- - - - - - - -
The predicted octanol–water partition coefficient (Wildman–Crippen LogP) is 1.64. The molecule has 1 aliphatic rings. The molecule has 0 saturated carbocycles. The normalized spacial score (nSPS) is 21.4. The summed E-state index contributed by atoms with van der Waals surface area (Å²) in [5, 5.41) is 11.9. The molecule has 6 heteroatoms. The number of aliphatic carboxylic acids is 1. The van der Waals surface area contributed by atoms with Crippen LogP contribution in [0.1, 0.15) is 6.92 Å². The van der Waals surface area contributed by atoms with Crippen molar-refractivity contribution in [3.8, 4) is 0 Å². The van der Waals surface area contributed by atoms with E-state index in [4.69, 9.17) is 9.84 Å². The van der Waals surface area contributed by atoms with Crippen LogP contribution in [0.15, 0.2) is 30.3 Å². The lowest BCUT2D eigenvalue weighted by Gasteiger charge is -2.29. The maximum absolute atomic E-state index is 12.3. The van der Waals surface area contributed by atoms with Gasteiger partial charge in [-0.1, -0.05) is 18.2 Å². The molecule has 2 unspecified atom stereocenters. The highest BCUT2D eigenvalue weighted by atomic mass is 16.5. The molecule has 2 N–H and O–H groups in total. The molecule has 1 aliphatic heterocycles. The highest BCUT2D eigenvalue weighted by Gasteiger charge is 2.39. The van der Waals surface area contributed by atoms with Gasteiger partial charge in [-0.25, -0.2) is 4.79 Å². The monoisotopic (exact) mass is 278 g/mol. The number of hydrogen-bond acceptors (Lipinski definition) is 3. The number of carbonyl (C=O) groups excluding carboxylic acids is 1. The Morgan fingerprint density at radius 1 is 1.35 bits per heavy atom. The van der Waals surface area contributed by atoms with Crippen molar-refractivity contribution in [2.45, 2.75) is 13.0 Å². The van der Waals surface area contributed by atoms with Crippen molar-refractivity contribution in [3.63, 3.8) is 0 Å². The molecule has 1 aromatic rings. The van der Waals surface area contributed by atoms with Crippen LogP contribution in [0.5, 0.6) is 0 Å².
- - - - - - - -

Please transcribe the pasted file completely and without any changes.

The predicted octanol–water partition coefficient (Wildman–Crippen LogP) is 1.64. The molecule has 1 aliphatic rings. The molecule has 0 saturated carbocycles. The normalized spacial score (nSPS) is 21.4. The summed E-state index contributed by atoms with van der Waals surface area (Å²) in [5, 5.41) is 11.9. The molecule has 6 heteroatoms. The number of aliphatic carboxylic acids is 1. The van der Waals surface area contributed by atoms with Crippen LogP contribution in [0.1, 0.15) is 6.92 Å². The van der Waals surface area contributed by atoms with Crippen molar-refractivity contribution in [3.8, 4) is 0 Å². The van der Waals surface area contributed by atoms with E-state index in [4.69, 9.17) is 9.84 Å². The van der Waals surface area contributed by atoms with Crippen LogP contribution in [0.15, 0.2) is 30.3 Å². The lowest BCUT2D eigenvalue weighted by Gasteiger charge is -2.29. The maximum absolute atomic E-state index is 12.3. The van der Waals surface area contributed by atoms with Gasteiger partial charge in [-0.1, -0.05) is 18.2 Å². The molecule has 2 unspecified atom stereocenters. The highest BCUT2D eigenvalue weighted by atomic mass is 16.5. The molecule has 2 N–H and O–H groups in total. The molecule has 1 aliphatic heterocycles. The highest BCUT2D eigenvalue weighted by Gasteiger charge is 2.39. The van der Waals surface area contributed by atoms with Gasteiger partial charge in [-0.25, -0.2) is 4.79 Å². The monoisotopic (exact) mass is 278 g/mol. The number of hydrogen-bond acceptors (Lipinski definition) is 3. The number of carbonyl (C=O) groups excluding carboxylic acids is 1. The Morgan fingerprint density at radius 1 is 1.35 bits per heavy atom. The van der Waals surface area contributed by atoms with Crippen molar-refractivity contribution in [2.45, 2.75) is 13.0 Å². The van der Waals surface area contributed by atoms with Crippen molar-refractivity contribution in [3.63, 3.8) is 0 Å². The molecule has 1 aromatic rings. The van der Waals surface area contributed by atoms with Crippen LogP contribution in [0.5, 0.6) is 0 Å².